Joni Mitchell sang words to describe our times “Don't it always seem to go that you don't know what you've got 'til it's gone.” Since March many things have been taken away from us starting with events that fell off our calendars like snowflakes from winter skies. Then the structures of daily life evaporated: school, employment, shopping, restaurants and sports. We were cut off from our grandparents and grandchildren. Weddings were cancelled. Graduations disappeared. Vacation plans collapsed. We could not go to church, serve in mission or visit the sick. Some could not have funerals.
Sure, there have been gains as families have re-discovered each other, lives have slowed down and faith has been re-kindled. But anyway you count it, it’s a season of losses. The proper reaction to loss is grief. Even before pandemic hit, our culture was in a denial of grief. As my friend Tom Lynch observed, “Even corpses have disappeared from funerals and they are now blandly styled as “celebrations of life” without any mention of mortality or death.” Society had already decided grief is illegitimate—an ugly thing to be buried in the age of self-esteem.
Nothing could be more fully human than to grieve loss or to mourn the dead. Jesus said it, “Blessed are those who mourn for they shall be comforted.” As we enter into a world forever altered by the virus are we prepared to grieve? Is a reservoir of unexpressed grief building up in our souls? If “normal” returns, it will only come because we have decided to mourn our losses.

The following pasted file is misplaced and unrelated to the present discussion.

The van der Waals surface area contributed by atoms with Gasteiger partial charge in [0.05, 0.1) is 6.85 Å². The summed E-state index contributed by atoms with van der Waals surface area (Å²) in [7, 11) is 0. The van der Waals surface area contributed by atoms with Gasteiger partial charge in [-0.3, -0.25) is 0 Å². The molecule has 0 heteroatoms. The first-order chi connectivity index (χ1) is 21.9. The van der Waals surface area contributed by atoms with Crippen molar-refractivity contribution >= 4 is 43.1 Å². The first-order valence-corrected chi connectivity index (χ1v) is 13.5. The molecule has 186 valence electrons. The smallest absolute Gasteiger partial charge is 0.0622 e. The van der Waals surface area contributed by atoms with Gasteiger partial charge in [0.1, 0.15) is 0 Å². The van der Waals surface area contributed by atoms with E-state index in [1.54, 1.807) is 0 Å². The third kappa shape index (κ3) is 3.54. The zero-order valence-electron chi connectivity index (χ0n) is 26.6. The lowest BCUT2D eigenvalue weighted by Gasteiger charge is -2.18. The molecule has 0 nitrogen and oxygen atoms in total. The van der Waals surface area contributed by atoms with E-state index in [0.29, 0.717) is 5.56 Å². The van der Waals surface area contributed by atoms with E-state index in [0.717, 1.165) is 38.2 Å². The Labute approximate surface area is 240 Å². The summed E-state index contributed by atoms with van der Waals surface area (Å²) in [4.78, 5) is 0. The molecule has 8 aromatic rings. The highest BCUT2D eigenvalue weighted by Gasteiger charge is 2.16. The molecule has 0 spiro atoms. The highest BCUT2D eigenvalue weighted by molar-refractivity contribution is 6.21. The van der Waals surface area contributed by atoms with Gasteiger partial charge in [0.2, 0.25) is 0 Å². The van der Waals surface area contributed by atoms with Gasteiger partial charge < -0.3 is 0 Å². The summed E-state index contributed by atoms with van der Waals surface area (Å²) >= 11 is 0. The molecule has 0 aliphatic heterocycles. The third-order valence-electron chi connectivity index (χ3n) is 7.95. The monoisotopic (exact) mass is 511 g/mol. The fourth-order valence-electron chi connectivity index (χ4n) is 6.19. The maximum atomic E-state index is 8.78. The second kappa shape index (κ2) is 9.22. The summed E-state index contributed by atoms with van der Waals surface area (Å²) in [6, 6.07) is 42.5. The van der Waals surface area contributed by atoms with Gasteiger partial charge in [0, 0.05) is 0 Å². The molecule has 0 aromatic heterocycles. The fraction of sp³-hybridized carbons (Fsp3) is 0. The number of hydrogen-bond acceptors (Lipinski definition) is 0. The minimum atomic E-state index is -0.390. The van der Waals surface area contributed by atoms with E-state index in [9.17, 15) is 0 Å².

Elizabeth Kubler-Ross described 5 stages of grief:
1. Denial—the notion that the loss isn’t real. We minimize it as small and insignificant, just another “bump in the road.” Or maybe we can find something to medicate and numb us to our grief.
2. Anger—there’s loads of this being expressed. People who are confined and helpless against threats to their families get angry. This is the anger that has been unleashed in the debate over coming out of quarantine. It’s a powerful storm looking for lightning rods.
3. Bargaining—most often the grieving bargain with God, “Take this from me and I will do _______”
4. Depression—sleeplessness, grumpiness, withdrawal, silence, apathy, indolence mark depression. Such things are a particular challenge when forced to social distance and shelter at home.
5. Acceptance—this is that moment when you have a good cry. You acknowledge the burden you are bearing.
The stages are not successive, people often experience them all in one day. There is no “road map” through grief, each travels through it in their unique way and pace. The journey begins with the stark recognition of undeniable loss.
Grief is a private journey—no one can do your grief for you, no one else can ever really understand. Yet at the same time I am convinced we cannot and should not grieve alone. We need each other. We need community. We are not built to live alone. We need the church. “Bear one another’s burdens, and so fulfill the law of Christ.” (Galatians 6:2). Good grief requires conversation, prayer and silence together for as long as it takes. We are in a season of grief like our country has not known for generations. In the months ahead, we are going to need each other more than ever and we are going to need God more than ever. Join me in prayer for good grief.